The tax office has announced that its compliance program for self-managed superannuation funds has been expanded and it will conduct almost 11,000 audits and reviews before the end of the financial year.
In a recent speech to the Institute of Chartered Accountants in Australia, assistant deputy commissioner Ian Read says that tax office audit activities revealed that many trustees don’t even have a basic grasp of the SMSF regulatory framework.
Read describes the attitude of many trustees as “blasé” in light of data that shows 30% don’t understand the “sole purpose” test, 15% have no actual investment strategy, and half take no action to rectify problems when auditors inform them there has been a breach of law.
He says this cavalier attitude is putting millions of dollars of retirement funds at risk, as trustees engage in unwise as well as unlawful transactions with SMSF funds.
“In many cases, there is a blasé attitude on behalf of trustees to lend their retirement funds with little consideration of risk, diversity or the potential for successful recovery action if required,” says Read.
Examples of trustee carelessness include making large unsecured and undocumented loans of SMSF money to related parties or to people who squander the funds, as well as failing to act immediately on auditor contravention reports.
Trustee apathy is leaving many exposed to prosecution, says Read.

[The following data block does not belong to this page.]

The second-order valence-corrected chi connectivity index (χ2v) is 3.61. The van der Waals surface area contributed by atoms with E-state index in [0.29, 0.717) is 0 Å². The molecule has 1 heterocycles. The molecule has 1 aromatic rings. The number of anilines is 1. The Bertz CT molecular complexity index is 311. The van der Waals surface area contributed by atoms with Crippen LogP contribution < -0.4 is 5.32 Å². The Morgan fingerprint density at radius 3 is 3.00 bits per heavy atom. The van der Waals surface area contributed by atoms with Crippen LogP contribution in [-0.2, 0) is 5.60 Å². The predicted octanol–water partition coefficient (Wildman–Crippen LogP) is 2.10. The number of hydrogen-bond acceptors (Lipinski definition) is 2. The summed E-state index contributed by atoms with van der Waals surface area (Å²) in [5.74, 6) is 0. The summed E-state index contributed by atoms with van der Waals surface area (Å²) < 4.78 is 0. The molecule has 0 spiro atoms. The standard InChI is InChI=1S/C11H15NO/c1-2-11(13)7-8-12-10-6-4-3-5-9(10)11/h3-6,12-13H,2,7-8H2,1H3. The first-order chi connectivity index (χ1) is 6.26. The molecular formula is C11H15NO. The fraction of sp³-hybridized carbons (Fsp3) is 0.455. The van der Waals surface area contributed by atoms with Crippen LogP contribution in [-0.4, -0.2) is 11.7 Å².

“The trustee’s role is an important one. Trustees are responsible for managing their fund and making sure it complies with super and tax laws.
“It’s important they know that even if they use a professional, be it an accountant, tax agent, financial adviser, fund administrator or legal practitioner, the ultimate responsibility for running the fund and making decisions still rests with them.”
To assist trustees discharge their duties appropriately, the tax office is finalising a new publication outlining the regulatory environment for SMFS, and explaining how the taxman regulates the industry.
It is expected that this new publication will be available from mid-March.
There are now more than 372,000 SMSFs in Australia, representing the interests of over 718,000 individuals. Assets have grown to $300.2 billion in the past year.
More than 47,500 new funds registered between 1 January and 31 December 2007.
Registrations spiked in June 2007, with new registrations escalating to 11,444, which was attributed to the new super environment and the one-off opportunity to make an after-tax (or non-concessional) contribution of up to $1 million into super.
The Australian Prudential Regulatory Authority reports that over the past 10 years, assets in self managed super funds have enjoyed a healthy growth rate of 23% – the highest in the super industry.
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